Martin Luther was a Roman Catholic Monk. That is the first fact to get straight before going any farther. He worked hard studying the scripture – and at working hard – in order to be the best young monk he could possibly be. By nailing his 95 theses to the door of the church at Wittenberg he was hoping to begin Catholic Church reform. He was neither expecting nor prepared for what happened next.
By the end of the Middle Ages, it was no secret that the Catholic Church had some problems. Why was there a series of Crusades launched into the Mid East and Africa? Because the Church (read “high-ranking church officials”) were greedy to grab land and wealth. While all Europeans were Christian, none of them, save the priests and monks, could read. They blindly followed Pope Urban II and others into the Crusades, seeking the promised land, wealth, and eternal salvation. And why shouldn’t they? Only the Church leaders could read the words of scripture. They commanded the collective forces of all Europe, and you know the old saying: Absolute power corrupts absolutely.
There were others before Luther that claimed the Bible should be the highest source of authority, not the word of the Pope or Church traditions. John Wycliffe was excommunicated; Jan Hus was actually burned at the stake. What pushed Luther over the edge was the selling of indulgences. Tetzel was raising funds to build Saint Peter’s Basilica in Rome, and the value of indulgences were being greatly exaggerated. He was in essence selling tickets to heaven. On October 31, 1517, Martin Luther nailed his 95 theses to the door of the church – a common practice for sharing news within the community at that time – and history was set in motion.
All of Luther’s ideas centered around 3 main points. First, salvation was brought by faith alone in God’s grace and mercy, and not achieved by good works as taught by the church. Secondly, all Church teachings should clearly be rooted in the Bible, not in the Pope or Church traditions. Finally, all people of faith are equal, and do not need Church officials to interpret the Bible for them. He was hoping the Church could address some of these issues. He was looking for reform within the Church, not a new life outside of it.
The Renaissance was bringing change to Europe, albeit well overdue. The ideas of Luther were printed on Gutenberg’s new printing press, then mass produced and distributed all over Germany. Pope Boniface VI was the last pontif to try to impose his will on a monarch; those days were over as well. A massive following of Luther meant that the Church would not be able to silence him. Protestantism was a movement, and it was bigger than just Martin Luther himself.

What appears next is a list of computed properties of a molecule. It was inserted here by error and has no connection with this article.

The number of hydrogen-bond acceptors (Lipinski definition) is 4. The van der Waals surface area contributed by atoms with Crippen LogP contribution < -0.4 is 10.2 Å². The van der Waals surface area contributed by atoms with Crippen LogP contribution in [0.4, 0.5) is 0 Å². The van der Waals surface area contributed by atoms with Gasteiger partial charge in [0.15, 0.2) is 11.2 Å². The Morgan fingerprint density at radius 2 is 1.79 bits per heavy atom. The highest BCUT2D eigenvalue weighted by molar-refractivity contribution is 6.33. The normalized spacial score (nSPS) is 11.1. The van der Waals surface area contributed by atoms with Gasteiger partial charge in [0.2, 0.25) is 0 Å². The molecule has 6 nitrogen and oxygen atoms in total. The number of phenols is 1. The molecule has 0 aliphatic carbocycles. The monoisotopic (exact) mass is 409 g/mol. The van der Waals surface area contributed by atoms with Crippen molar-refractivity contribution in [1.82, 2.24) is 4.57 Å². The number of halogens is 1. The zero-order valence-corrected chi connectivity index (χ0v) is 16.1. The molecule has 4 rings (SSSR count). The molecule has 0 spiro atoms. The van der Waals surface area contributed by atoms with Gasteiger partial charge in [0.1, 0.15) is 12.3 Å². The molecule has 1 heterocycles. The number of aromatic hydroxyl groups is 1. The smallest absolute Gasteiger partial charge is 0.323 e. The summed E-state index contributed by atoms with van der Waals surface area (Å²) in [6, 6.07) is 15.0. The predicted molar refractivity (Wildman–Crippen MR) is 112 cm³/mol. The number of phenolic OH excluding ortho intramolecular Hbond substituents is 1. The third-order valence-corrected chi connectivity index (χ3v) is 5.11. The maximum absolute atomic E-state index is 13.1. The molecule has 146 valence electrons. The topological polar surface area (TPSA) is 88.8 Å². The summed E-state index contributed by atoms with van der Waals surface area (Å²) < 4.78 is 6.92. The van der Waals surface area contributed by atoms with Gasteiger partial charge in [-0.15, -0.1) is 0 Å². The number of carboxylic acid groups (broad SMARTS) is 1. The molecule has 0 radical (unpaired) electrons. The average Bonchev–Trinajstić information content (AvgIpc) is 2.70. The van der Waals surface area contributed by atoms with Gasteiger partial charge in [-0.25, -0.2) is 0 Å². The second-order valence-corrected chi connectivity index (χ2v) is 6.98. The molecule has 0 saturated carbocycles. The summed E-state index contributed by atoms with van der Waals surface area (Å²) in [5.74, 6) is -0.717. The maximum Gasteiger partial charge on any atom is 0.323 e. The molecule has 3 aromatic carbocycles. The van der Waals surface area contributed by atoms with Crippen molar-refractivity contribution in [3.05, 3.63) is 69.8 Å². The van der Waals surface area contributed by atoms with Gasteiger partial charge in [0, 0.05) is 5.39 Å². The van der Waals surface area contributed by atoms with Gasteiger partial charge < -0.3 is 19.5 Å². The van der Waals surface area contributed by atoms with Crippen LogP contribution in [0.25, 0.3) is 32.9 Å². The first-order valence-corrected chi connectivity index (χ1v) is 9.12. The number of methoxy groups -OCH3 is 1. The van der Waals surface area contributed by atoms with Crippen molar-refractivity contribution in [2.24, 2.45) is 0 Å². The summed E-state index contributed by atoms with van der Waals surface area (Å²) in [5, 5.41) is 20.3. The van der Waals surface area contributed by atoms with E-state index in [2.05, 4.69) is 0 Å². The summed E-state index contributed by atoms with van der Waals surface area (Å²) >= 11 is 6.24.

War was fought in Germany between Protestants and Catholics, which ended (?) in 1555 with the Peace of Augsburg. There were no winners and losers; think of it as agreeing to disagree. To the Protestants, it meant that the Catholic Church was no longer the only game in town. To the Catholics, all of those who defied the official teachings of the church were going to hell.
There was eventually a series of events known as the Catholic Reformation, but the changes didn’t amount to much. They culminated in the Council of Trent, which met in 1545 and 1563 to basically issue a list of statements about how the Church was right all along. They reaffirmed the necessity of works to bring salvation, and declared anyone providing their own interpretation of scripture a heretic. While the selling of false indulgences was banned, purchasing an indulgence was still to be considered a valid expression of faith.
This essay is an abbreviated account of these events. I wanted to stay under 1,000 words. PBS did a dramatized documentary on Martin Luther, which you can link to here. It’s in two parts, each about an hour in length. While there are a few “experts” out there who could straighten me out on a few things, this is more church history than many Christians will ever get anywhere else. Christians should know 1) what we believe and 2) why we believe it. Expect that post to come soon.